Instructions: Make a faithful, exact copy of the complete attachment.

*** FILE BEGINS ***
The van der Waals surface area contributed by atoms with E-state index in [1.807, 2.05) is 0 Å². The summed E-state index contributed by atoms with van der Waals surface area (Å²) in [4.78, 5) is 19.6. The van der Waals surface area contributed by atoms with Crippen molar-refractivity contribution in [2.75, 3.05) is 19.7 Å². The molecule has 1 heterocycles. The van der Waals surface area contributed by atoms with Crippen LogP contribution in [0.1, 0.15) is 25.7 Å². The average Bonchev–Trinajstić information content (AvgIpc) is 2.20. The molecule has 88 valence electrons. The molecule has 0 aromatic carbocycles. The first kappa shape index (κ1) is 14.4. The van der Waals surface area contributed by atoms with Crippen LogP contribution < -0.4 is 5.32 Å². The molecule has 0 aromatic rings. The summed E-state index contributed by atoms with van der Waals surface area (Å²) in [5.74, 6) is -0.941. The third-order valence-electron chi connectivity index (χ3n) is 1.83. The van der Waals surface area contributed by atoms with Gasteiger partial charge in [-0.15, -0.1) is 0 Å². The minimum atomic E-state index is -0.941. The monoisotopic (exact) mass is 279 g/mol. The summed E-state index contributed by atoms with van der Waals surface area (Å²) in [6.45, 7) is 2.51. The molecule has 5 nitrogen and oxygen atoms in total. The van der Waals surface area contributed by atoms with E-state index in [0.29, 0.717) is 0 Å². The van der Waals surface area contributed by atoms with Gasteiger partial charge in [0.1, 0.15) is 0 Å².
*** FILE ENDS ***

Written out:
The van der Waals surface area contributed by atoms with E-state index in [1.807, 2.05) is 0 Å². The summed E-state index contributed by atoms with van der Waals surface area (Å²) in [4.78, 5) is 19.6. The van der Waals surface area contributed by atoms with Crippen molar-refractivity contribution in [2.75, 3.05) is 19.7 Å². The molecule has 1 heterocycles. The van der Waals surface area contributed by atoms with Crippen LogP contribution in [0.1, 0.15) is 25.7 Å². The average Bonchev–Trinajstić information content (AvgIpc) is 2.20. The molecule has 88 valence electrons. The molecule has 0 aromatic carbocycles. The first kappa shape index (κ1) is 14.4. The van der Waals surface area contributed by atoms with Crippen LogP contribution < -0.4 is 5.32 Å². The molecule has 0 aromatic rings. The summed E-state index contributed by atoms with van der Waals surface area (Å²) in [5.74, 6) is -0.941. The third-order valence-electron chi connectivity index (χ3n) is 1.83. The van der Waals surface area contributed by atoms with Gasteiger partial charge in [-0.15, -0.1) is 0 Å². The minimum atomic E-state index is -0.941. The monoisotopic (exact) mass is 279 g/mol. The summed E-state index contributed by atoms with van der Waals surface area (Å²) in [6.45, 7) is 2.51. The molecule has 5 nitrogen and oxygen atoms in total. The van der Waals surface area contributed by atoms with E-state index in [0.29, 0.717) is 0 Å². The van der Waals surface area contributed by atoms with Gasteiger partial charge in [0.1, 0.15) is 0 Å².